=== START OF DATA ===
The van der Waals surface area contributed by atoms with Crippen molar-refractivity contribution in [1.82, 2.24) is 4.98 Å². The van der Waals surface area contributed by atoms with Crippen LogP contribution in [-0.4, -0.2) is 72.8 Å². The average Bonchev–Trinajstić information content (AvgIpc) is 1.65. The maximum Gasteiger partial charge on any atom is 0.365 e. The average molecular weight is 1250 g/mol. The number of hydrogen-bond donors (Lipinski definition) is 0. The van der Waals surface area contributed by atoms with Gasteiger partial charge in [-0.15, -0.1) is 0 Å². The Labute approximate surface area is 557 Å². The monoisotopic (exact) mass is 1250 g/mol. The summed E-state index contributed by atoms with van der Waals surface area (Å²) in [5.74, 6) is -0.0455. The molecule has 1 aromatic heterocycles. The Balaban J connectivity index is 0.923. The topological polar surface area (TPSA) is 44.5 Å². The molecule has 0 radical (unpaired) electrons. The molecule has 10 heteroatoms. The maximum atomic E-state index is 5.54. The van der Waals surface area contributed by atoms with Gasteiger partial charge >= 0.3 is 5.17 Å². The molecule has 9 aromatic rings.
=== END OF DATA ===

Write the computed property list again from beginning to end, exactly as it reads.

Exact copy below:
The van der Waals surface area contributed by atoms with Crippen molar-refractivity contribution in [1.82, 2.24) is 4.98 Å². The van der Waals surface area contributed by atoms with Crippen LogP contribution in [-0.4, -0.2) is 72.8 Å². The average Bonchev–Trinajstić information content (AvgIpc) is 1.65. The maximum Gasteiger partial charge on any atom is 0.365 e. The average molecular weight is 1250 g/mol. The number of hydrogen-bond donors (Lipinski definition) is 0. The van der Waals surface area contributed by atoms with Gasteiger partial charge in [-0.15, -0.1) is 0 Å². The Labute approximate surface area is 557 Å². The monoisotopic (exact) mass is 1250 g/mol. The summed E-state index contributed by atoms with van der Waals surface area (Å²) in [5.74, 6) is -0.0455. The molecule has 1 aromatic heterocycles. The Balaban J connectivity index is 0.923. The topological polar surface area (TPSA) is 44.5 Å². The molecule has 0 radical (unpaired) electrons. The molecule has 10 heteroatoms. The maximum atomic E-state index is 5.54. The van der Waals surface area contributed by atoms with Gasteiger partial charge >= 0.3 is 5.17 Å². The molecule has 9 aromatic rings.